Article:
When you take into consideration the rapid improvements in renewable technology (such as ground source heat pumps, air source heat pumps, Solar PV and wind turbines) there are plenty of options other than going down the dead-end that is nuclear power. With massive investment (but still less than that required by nuclear) in renewable technology and energy-saving measures (such as insulation, building greener homes and using more efficient appliances) we can do this, without increasing our risk of further nuclear disasters.

Friday, 24 December 2010

Teenager beats the auto companies at their own game!

Ashton Stark is only 14 but he has converted his grandfather's old VW Beetle into an electric vehicle at the cost of just $4,000. The Canadian youth isn't even old enough to drive his handiwork! After researching the technology behind electric vehicles and after a year of labour, he completed his project and now has a fully functional electric car that can travel up to 50 miles on a full charge, at speeds up to 45 mph and all for less than 10 cents a day!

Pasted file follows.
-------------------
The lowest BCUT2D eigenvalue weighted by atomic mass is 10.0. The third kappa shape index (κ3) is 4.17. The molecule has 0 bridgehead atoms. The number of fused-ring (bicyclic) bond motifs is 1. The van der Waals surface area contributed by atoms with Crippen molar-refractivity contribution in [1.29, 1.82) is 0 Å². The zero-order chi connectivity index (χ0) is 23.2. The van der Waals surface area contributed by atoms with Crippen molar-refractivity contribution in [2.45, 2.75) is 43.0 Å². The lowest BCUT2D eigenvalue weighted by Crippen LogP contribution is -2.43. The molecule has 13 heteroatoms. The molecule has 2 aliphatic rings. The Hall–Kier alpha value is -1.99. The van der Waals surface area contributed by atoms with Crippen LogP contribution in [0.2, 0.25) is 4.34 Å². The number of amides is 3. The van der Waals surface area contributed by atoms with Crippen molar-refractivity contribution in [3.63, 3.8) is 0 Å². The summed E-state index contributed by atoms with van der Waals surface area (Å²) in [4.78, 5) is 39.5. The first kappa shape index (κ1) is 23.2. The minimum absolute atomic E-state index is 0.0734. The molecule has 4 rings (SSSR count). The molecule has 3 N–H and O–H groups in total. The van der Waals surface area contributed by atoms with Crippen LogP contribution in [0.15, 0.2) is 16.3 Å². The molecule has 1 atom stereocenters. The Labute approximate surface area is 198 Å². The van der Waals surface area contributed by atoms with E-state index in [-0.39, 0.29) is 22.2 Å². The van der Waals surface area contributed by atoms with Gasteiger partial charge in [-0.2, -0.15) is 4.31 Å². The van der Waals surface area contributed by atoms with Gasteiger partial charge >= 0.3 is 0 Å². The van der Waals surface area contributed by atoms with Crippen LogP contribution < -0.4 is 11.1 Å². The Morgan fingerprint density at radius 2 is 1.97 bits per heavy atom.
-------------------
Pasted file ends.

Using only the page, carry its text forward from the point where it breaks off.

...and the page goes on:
“It is my grandpa’s 72 Super Beetle,” he said. “I think he would love it and be incredibly proud of it.” He used 9 separate 8 volt golf cart batteries, with 5 in the rear and 4 in the front of the vehicle. The vehicle is driven by a single cylindrical drive shaft which is connected to the original shaft of the Volkswagens transmission.

Noel Stark, Ashton’s father, said he has driven the vehicle many times, and he believes it is not only green conscious, it is also inexpensive and practical to operate.